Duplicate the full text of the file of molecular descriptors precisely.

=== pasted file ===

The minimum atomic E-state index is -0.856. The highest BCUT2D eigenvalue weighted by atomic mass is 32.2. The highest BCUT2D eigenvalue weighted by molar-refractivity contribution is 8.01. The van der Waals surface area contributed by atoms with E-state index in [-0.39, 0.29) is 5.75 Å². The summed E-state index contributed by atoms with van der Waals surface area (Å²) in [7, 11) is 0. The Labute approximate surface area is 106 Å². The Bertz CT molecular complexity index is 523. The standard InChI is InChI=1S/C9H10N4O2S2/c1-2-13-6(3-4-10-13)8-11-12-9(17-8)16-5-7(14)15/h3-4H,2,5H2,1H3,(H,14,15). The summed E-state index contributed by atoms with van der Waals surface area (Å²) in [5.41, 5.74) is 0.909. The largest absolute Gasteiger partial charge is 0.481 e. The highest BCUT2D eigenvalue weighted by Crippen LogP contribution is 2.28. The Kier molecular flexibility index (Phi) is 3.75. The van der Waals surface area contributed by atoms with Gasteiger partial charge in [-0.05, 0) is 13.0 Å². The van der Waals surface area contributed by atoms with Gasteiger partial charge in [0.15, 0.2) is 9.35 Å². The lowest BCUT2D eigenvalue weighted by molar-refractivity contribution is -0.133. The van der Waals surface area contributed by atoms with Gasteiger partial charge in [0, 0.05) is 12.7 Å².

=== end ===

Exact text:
The minimum atomic E-state index is -0.856. The highest BCUT2D eigenvalue weighted by atomic mass is 32.2. The highest BCUT2D eigenvalue weighted by molar-refractivity contribution is 8.01. The van der Waals surface area contributed by atoms with E-state index in [-0.39, 0.29) is 5.75 Å². The summed E-state index contributed by atoms with van der Waals surface area (Å²) in [7, 11) is 0. The Labute approximate surface area is 106 Å². The Bertz CT molecular complexity index is 523. The standard InChI is InChI=1S/C9H10N4O2S2/c1-2-13-6(3-4-10-13)8-11-12-9(17-8)16-5-7(14)15/h3-4H,2,5H2,1H3,(H,14,15). The summed E-state index contributed by atoms with van der Waals surface area (Å²) in [5.41, 5.74) is 0.909. The largest absolute Gasteiger partial charge is 0.481 e. The highest BCUT2D eigenvalue weighted by Crippen LogP contribution is 2.28. The Kier molecular flexibility index (Phi) is 3.75. The van der Waals surface area contributed by atoms with Gasteiger partial charge in [-0.05, 0) is 13.0 Å². The van der Waals surface area contributed by atoms with Gasteiger partial charge in [0.15, 0.2) is 9.35 Å². The lowest BCUT2D eigenvalue weighted by molar-refractivity contribution is -0.133. The van der Waals surface area contributed by atoms with Gasteiger partial charge in [0, 0.05) is 12.7 Å².